What you suggest has worked for me in the past, just admitting cultural differences and understandings if there are any. I've learned that you can understand someone without agreeing with everything they say, and they with you. That usually helps me to break down fences that I know are there. But to be honest, the racism fence feels more like a wall sometimes that, just when I feel like I've cleared the top, suddenly grows 1000 feet more. It's honestly frustrating sometimes when folks of an opposite color expect you to be racist, and you're trying your best in Christ not to be.

Frank Turk said...

Jim P -

While your last sentence is probably right, nobody who is outraged over the outcome here is going to get to the last sentence.

You're saying, "He deserved it, but..."

Frank Turk said...

Nash -

Blaming the media for my point is really saying, "well, nothing I can do about it."

Frank Turk said...

And I'm stunned that Paul Reed has nothing else to say here today.

Nash Equilibrium said...

I agree, that's exactly what it is. Nor am I obligated to do anything about the Zimmerman case, I might add.

Anonymous said...

@Jim Pemberton
Well said!

@Frank Turk
I've often found myself (and others) blasting theological liberals for disregarding bible verses are plainly spoken, and then wonder if I do the same thing when a verse makes me feel uncomfortable. While I ask a liberal how he gets gay marriage form the Bible, most Christians in history might ask me how I get legal homosexuality from the Bible. To bury the hatchet, I close with a funny anecdote by Paul Washer: Paul Washer was doing open-air preaching at a liberal college or seminary (or the like), and he read a controversial passage. A woman from the audience gets really angry and says, "I hate your interpretation of that". To which Washer replies, "Dear lady, I didn't interpret that verse. I read it."

Frank Turk said...

So Paul --

1. You do not accept my challenge.

2. You do not see any biblical reasons -- let alone 5 -- that the Christian does not want to see the Homosexual stoned to death?

3. I have met Paul Washer. You are no Paul Washer.

Jared Queue said...


You're right that we don't really know the hypothetical response of people that disagree with us on the verdict of the case, however, as someone who runs in a large variety of circles, and is adopting a child from Uganda, I can say that I've had some conversations with my liberal co-workers and parents in the African-American community, and the response that Frank is suggesting is everything I've received so far.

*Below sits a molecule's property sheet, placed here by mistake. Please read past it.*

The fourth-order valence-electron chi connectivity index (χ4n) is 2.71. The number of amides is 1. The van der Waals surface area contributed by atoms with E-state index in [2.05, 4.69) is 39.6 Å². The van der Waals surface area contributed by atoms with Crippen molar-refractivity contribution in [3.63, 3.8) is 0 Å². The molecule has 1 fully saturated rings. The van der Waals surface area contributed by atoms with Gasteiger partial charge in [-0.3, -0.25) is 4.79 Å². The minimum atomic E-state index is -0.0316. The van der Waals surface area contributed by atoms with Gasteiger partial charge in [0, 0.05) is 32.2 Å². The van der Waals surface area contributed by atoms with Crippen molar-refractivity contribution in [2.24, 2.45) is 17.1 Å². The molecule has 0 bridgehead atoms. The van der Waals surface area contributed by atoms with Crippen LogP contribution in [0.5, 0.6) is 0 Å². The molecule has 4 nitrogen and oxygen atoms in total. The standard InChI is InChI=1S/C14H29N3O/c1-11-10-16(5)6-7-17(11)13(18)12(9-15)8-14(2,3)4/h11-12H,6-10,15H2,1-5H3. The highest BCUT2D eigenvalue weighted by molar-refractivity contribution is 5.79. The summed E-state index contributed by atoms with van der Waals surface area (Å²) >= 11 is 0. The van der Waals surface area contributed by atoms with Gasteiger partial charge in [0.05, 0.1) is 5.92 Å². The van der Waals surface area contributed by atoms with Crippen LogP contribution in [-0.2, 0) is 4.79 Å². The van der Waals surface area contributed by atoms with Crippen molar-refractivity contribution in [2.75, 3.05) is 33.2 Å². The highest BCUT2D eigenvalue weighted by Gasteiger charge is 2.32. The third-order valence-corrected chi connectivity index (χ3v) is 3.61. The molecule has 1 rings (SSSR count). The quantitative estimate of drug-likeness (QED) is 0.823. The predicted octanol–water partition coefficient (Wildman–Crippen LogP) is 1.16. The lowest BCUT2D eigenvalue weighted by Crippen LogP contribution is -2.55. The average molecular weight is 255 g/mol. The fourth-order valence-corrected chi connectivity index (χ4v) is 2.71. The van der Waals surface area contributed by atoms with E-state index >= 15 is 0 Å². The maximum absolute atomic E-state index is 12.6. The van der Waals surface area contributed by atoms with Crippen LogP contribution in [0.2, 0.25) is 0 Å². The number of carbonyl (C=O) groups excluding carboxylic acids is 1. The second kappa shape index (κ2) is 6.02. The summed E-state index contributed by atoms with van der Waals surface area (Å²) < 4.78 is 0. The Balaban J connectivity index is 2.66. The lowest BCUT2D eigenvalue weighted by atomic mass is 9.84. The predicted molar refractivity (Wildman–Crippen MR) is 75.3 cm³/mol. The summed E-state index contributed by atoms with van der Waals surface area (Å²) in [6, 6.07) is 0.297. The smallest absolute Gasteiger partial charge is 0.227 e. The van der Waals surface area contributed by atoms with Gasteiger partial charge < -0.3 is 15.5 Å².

My summary: Their sense of justice has been offended/attacked. Regardless of what you think of the legal system and our moral standing before God, Trayvon should not have died that night by the gun of Zimmerman. It could have been avoided by both parties, but those outraged by it see that only Trayvon suffered the consequences.

Nash Equilibrium said...

To your statement, "My summary: Their sense of justice has been offended/attacked."
No doubt that is true: That's how they see it. But that's exactly my point: They are going to see it that way independent of any facts that have already been, or may yet be, presented to them. So I'm not sure why I would either be obligated to try to see things their way (i.e., inaccurately) for the mere sake of conciliation. Conciliation based on dishonesty is unsustainable and well... dishonest. Therefore being someone who doesn't take on inherently losing battles, I'd opt to find some other venue for conciliation other than the Zimmerman Caper, that's all.

Frank Turk said...


Well, if you don't want to change their mind, and you don't care how they hear what you are saying, and you don't want to influence them, suit yourself.

However, if you would do better at work, you should do better for the sake of our nation -- or better still, for the sake of the Gospel.

Nash Equilibrium said...

The question there would be, change their minds about what?

Your premise seems to be self-refuting: First you imply that no matter what we say, they are going to hear "he deserved to die." Then you say that there is some magical stance we can take that will "change their minds," even though your first statement requires that they are not even listening to what we are saying.

But my larger point is that I don't think the advance of the Gospel depends on me, or the rest of the Church, standing up for Trayvon (or alternately, for Zimmeran, either). If you think it does then in my view you are coming dangerously close to the error of the AHA has been saying about abolition of human abortion, a stance which I think you made a well-founded objection to, earlier this week.

Anonymous said...

I agree with the points made by Jim Pemberton in his first comment. Now, as to whether the outraged person hearing those points will "get them," I do see a great deal of wisdom in the original post, but I will also say that whenever we tell someone (who is outraged at the time or otherwise) that they or someone else "deserves or deserved" to die, then they actually might very well "get it" - but probably only under the convicting power of the Holy Spirit, Who can reveal it to them. I could be theologically wrong, but my understanding of Scripture is that the proclamation of truth in unfeigned love tends to elicit the help of the Holy Spirit in evangelism.